About Barbour County, West Virginia
Barbour County is located in north central West Virginia, USA. It was formed in 1843 when the region was still part of the state of Virginia. Philippi, the county seat, was chartered in 1844. Barbour County and Philippi, were named for Philip Pendleton Barbour (1783-1841), a prominent and respected United States Congressman and United States Supreme Court Associate Justice. With a population of 16,831, Barbour County offers small town and rural living at its finest in Belington, Junior, Philippi, Galloway, Century, and several dozen additional unincorporated areas.
The Fascinating History of Barbour County, WV
Barbour County residents may be interested to learn more about our fascinating history, including information about our brave forefathers and the early settlers who helped establish Barbour County, the intriguing history of the battles that have taken place in our area, the geology, and historical structures that can still be found in Barbour County today.
The Settlement of Barbour County, WV
The first white settlement in present-day Barbour County was established in 1780 by Richard Talbott, his brother Cotteral, and sister Charity. At this time the region was still a part of Monongalia County, Virginia.
The region had no permanent native settlements, so conflicts with Native Americans were relatively infrequent in the early days. No member of this eventually large family was ever killed in conflict with the native population.
Barbour County’s Role in the Civil War
Philippi, WV, was the scene of the first land battle of the American Civil War, on June 3, 1861. The battle was later lampooned as the “Philippi Races” because of the hurried retreat by the Confederate troops encamped in the town. The battle is reenacted every June during the town’s Blue and Gray Reunion.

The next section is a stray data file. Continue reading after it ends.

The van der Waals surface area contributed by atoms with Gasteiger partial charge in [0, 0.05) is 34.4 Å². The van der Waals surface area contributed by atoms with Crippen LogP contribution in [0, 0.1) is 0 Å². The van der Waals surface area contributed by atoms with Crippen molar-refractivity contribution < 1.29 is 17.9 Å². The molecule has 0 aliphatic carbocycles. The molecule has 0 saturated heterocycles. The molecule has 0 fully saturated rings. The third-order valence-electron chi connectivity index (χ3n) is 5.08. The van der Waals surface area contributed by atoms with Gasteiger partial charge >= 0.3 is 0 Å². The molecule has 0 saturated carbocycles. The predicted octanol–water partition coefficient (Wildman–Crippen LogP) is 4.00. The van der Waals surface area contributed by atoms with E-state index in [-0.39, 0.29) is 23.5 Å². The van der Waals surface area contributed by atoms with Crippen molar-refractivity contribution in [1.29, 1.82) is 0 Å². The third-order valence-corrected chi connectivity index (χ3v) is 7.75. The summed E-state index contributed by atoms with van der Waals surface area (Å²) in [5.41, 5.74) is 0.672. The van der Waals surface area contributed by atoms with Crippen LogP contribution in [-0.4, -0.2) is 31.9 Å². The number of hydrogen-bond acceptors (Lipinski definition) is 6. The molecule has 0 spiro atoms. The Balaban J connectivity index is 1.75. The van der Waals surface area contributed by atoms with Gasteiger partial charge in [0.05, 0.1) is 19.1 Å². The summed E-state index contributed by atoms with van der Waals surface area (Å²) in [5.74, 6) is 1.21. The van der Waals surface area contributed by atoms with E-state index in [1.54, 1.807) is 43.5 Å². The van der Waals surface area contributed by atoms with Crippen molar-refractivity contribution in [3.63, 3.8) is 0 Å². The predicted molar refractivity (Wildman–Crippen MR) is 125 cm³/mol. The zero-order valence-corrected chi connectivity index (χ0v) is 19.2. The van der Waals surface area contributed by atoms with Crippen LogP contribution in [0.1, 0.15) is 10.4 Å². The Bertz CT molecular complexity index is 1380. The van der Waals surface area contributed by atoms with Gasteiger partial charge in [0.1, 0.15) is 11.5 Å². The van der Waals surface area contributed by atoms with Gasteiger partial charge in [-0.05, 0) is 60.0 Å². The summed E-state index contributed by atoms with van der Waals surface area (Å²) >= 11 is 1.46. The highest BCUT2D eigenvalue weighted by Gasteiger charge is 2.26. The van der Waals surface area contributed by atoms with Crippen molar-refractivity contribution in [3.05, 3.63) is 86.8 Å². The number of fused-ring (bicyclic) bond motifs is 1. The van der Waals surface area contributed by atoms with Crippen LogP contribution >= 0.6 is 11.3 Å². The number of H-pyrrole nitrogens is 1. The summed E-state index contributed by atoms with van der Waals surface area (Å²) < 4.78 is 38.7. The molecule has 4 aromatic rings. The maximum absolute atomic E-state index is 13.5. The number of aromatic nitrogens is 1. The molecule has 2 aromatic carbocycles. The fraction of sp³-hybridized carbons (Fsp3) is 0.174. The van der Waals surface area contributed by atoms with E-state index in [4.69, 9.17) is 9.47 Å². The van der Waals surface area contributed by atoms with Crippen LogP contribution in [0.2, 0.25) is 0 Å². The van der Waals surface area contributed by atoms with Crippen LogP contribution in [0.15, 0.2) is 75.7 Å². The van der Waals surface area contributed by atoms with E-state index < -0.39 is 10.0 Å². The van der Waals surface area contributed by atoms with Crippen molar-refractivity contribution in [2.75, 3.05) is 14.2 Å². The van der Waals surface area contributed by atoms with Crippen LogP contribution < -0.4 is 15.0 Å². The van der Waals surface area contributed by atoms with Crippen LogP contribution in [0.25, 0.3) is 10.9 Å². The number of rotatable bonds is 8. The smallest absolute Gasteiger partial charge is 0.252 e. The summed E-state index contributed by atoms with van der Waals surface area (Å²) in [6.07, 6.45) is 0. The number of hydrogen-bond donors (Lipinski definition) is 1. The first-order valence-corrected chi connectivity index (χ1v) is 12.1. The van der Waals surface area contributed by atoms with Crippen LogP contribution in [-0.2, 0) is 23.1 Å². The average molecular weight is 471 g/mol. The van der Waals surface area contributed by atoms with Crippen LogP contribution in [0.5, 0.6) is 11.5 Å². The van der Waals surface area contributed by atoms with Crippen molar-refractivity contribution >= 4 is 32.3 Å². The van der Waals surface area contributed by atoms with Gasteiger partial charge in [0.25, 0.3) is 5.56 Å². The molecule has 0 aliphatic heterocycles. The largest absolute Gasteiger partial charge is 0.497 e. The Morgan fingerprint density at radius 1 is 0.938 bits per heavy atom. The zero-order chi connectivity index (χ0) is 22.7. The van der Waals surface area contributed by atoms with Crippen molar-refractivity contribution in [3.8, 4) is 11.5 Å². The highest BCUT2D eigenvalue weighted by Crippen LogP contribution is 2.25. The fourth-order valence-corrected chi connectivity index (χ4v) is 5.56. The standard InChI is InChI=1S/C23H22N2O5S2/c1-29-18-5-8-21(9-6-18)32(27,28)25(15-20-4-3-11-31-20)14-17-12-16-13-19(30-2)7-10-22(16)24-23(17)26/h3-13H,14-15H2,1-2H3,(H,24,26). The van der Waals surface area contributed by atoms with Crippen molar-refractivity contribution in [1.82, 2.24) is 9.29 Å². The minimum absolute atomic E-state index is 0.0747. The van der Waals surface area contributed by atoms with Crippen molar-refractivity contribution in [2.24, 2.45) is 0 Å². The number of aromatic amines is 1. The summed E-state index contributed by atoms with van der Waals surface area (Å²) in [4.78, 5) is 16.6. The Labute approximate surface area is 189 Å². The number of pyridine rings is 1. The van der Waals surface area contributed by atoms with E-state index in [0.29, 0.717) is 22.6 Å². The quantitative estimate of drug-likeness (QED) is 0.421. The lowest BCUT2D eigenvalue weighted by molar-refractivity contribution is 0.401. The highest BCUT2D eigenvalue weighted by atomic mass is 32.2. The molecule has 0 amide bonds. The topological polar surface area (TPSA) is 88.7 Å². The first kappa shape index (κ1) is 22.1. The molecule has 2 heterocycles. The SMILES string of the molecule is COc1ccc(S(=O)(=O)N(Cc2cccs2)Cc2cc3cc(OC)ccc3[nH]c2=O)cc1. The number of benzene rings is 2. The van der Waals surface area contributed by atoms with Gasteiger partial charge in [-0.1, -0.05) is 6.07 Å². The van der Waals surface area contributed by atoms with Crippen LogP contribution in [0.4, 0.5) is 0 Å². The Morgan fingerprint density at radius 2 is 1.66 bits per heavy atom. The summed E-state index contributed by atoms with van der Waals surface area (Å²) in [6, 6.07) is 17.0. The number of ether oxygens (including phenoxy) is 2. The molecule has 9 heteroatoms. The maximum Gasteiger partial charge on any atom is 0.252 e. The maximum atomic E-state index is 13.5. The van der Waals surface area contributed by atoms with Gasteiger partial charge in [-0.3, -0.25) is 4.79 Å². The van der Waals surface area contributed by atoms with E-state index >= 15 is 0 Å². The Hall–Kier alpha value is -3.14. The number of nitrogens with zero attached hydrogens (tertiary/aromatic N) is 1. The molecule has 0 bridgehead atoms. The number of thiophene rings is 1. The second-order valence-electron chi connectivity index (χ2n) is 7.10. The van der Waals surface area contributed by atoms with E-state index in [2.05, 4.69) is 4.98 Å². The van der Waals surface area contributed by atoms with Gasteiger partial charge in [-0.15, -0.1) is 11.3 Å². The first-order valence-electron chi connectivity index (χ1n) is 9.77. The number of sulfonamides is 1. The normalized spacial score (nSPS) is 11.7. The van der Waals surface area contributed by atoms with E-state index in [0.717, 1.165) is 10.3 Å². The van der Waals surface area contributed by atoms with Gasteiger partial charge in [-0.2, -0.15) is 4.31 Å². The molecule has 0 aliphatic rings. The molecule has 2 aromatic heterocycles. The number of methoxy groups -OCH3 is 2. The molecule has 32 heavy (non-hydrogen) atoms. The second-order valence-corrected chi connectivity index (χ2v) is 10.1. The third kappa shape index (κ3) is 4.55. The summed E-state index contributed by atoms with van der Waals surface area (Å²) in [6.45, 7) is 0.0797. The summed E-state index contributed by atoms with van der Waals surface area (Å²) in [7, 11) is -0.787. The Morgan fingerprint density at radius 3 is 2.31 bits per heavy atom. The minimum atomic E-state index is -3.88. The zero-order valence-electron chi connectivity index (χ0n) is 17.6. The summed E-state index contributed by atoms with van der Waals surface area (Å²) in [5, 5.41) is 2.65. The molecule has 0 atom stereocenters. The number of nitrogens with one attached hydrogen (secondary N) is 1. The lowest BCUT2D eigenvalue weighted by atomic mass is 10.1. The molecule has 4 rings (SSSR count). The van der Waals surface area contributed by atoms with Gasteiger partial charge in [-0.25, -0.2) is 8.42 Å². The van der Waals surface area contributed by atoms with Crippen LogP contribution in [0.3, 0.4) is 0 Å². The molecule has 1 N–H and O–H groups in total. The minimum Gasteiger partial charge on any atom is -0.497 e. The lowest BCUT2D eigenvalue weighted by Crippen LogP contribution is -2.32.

This battle inspired more vocal protests in the western part of Virginia against secession. A few days later in Wheeling, the Wheeling Convention nullified the Virginia ordinance of secession. These events would eventually result in the separate statehood of West Virginia.
The Rebel Soul of West Virginia: Declared a State by Our Own Citizens
West Virginia itself is unique in that it is the only state to have been specifically designated as such by a presidential proclamation (by Abraham Lincoln, on June 20, 1863). Following representatives of the western counties of Virginia declaring themselves to be the Restored Government of Virginia, West Virginia rebelled against seceding from the United States, and instead permitted themselves to secede from Virginia to form the state of West Virginia. The citizens voted overwhelmingly in favor, and the state of West Virginia was admitted as the 35th state, as West Virginia residents declared their own independence from the Confederacy.
“Mountaineers Are Always Free”
Our Local Economy is Strong and Steady
Throughout the late 19th century, the economy and infrastructure of Barbour County grew slowly, but steadily. Despite the first railway reaching Grafton, WV, by 1852, standard gauge rail did not arrive in Barbour County until the 1890s. In 1990, private land developers approached citizens of Barbour County with a proposal to dump out-of-state garbage into a county landfill. Four to Six million dollars per year in host fees were offered to the county to allow the developers to deliver up to 200,000 tons of garbage per month. Notably, Barbour County’s annual budget at the time was approximately one million dollars. County voters rejected the offer. We have pride in the integrity of our land and our people.
The economy of Barbour County, WV currently involves a diverse workforce including farming, fishing, forestry, business and financial operations, transportation, tourism, life, physical, and social sciences, healthcare and social services support, construction and extraction, installation, maintenance, and repair, personal care services, food service, management, education and training, architecture, and engineering.
We have much to be proud of. Our citizens are our greatest resource. Residents who are interested in serving as county volunteers to help keep our communities great should contact the Barbour County Commission at: (304) 457-4339.